A small town of friendly people, residents are used to Colombian, South Americans, and international tourists who come to see this unusual geographic area. The town itself, formerly the capital of the area, retains its colonial roots. The central square park is a gathering place in the evenings, surrounded by businesses. It is easy to find a café along the intersecting streets and, facing the park, the restaurant in the Hotel Colonial Villavieja is very good and featured savory goat stew one of the nights we had dinner there. The major reason visitors come to Villavieja is to tour the nearby desert. A desert? In the tropics? Yes, the Tatacoa Desert, simply called el desierto by local residents, has been created by the unique geography of the area. Although the tropical rains are plentiful in this region, the Cordillera Central and Cordillera Oriental mountains keep the clouds from drifting over part of the terrain. Drier than the surrounding area, 300 square kilometers have turned into a desert within the tropics. Eroded gullies and weathered rocks abound, uniquely interspersed with unique vegetation (cacti and desert brush) nourished perhaps by the moisture in the air and the occasional rain. Having spent more than a month in the tropics and the Andes, it was great fun to travel through a tropical desert and compare it with our much-loved trips to California’s (much drier) Death Valley where we have also been caught in rainstorms.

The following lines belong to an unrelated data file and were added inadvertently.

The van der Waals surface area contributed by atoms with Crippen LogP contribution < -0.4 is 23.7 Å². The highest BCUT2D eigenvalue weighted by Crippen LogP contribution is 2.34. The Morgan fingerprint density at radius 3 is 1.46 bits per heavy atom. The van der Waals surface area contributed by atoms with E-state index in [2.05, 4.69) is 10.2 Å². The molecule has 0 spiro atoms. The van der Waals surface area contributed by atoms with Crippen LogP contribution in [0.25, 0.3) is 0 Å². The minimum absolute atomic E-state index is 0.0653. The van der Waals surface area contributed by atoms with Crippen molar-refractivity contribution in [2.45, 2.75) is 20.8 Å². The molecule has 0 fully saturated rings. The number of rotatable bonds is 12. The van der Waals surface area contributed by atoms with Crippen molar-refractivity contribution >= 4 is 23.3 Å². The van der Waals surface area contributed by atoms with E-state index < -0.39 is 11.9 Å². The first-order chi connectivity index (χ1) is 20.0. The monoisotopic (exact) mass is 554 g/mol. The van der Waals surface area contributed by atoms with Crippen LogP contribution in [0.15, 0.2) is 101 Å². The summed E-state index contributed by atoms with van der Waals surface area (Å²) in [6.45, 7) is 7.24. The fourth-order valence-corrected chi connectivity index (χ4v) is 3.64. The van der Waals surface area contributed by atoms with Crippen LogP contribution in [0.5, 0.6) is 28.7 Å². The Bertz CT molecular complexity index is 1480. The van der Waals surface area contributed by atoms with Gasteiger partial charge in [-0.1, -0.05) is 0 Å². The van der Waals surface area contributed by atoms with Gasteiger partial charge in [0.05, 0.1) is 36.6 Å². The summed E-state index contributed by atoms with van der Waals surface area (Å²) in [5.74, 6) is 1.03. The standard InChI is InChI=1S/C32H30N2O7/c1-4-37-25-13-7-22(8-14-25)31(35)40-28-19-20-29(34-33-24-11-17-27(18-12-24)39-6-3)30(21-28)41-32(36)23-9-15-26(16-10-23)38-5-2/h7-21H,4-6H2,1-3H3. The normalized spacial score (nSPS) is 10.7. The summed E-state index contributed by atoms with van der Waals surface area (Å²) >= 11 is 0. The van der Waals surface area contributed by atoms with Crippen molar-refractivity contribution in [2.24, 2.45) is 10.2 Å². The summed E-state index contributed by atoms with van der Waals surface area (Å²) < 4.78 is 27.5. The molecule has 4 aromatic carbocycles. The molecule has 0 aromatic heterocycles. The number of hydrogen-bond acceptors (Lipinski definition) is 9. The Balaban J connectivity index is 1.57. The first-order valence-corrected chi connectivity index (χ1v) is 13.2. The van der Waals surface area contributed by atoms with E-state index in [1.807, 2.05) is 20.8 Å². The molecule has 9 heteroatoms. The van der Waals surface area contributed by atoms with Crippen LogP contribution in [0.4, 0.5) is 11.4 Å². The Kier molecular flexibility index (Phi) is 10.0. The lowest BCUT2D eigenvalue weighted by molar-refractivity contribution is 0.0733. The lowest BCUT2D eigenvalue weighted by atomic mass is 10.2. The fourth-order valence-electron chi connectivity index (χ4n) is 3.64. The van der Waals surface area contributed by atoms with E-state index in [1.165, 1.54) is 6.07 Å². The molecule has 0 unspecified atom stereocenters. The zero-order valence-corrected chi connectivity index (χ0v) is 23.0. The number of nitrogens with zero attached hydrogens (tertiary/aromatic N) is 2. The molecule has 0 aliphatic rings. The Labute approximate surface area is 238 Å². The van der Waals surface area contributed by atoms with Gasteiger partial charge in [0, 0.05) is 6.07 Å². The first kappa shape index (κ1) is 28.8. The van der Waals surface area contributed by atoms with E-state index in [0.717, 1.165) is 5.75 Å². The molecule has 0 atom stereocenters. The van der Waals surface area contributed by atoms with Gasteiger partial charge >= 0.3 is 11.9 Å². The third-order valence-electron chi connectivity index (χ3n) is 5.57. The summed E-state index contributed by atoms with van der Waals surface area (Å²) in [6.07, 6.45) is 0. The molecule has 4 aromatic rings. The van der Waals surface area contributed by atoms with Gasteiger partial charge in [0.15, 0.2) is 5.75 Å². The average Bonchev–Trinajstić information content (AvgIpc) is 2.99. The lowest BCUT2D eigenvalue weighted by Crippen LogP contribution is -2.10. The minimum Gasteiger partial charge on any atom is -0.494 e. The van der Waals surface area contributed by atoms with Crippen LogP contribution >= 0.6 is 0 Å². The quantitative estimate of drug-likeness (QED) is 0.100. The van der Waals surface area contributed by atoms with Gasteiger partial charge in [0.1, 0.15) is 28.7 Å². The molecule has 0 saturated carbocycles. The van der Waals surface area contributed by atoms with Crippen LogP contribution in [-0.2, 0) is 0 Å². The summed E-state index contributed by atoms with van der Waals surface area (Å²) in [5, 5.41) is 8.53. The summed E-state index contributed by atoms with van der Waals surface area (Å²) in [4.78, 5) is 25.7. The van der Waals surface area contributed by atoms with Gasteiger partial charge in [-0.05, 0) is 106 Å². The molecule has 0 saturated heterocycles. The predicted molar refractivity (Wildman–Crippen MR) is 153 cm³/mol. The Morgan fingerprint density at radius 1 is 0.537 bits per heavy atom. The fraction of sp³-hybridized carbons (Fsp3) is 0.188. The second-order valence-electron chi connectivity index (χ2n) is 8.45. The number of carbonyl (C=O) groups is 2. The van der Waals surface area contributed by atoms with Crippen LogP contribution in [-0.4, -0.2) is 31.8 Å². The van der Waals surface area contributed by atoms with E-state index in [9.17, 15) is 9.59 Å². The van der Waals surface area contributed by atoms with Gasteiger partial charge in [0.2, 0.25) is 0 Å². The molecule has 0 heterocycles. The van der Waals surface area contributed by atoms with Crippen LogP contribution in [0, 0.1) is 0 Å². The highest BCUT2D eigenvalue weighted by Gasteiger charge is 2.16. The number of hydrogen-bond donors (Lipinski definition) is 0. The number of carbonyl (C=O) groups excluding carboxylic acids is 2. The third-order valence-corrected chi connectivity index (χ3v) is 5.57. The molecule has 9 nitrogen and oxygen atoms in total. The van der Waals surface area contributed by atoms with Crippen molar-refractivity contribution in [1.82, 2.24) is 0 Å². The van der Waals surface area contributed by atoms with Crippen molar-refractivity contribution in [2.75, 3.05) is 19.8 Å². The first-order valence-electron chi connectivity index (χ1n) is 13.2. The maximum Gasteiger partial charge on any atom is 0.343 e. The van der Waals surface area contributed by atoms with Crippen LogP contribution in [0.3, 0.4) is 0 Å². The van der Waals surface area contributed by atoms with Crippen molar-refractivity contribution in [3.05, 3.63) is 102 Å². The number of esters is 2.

Licensed guides can be found in the plaza. Their knowledge of the terrain and its hidden points of interest is not only a time saver, their presentations are also accurate and their networks of people and places ensure a thorough visit to the region.
We were fortunate that two women from Bogota, staying at the same hostel, had already arranged for a trip and asked us to join them and share the costs. Not only was it fun to speak Spanish with them (and be gently corrected at times), one of them, Ximena, has been studying English and got to practice with us as. Language learning is always a most enjoyable experience as we travel.
Technical aspects of the desert are covered very well on the web: Tatacoa Desert. I have included a few of our favorite photos to show what we saw.
The astronomy center of Colombia is located in the desert. The view of the stars is reported to be magnificent due to the clean desert air and the unique location near the equator. Sadly, due to a heavy overcast and steady “occasional rain (!!)” the nights we were there, that experience was postponed indefinitely for the two of us!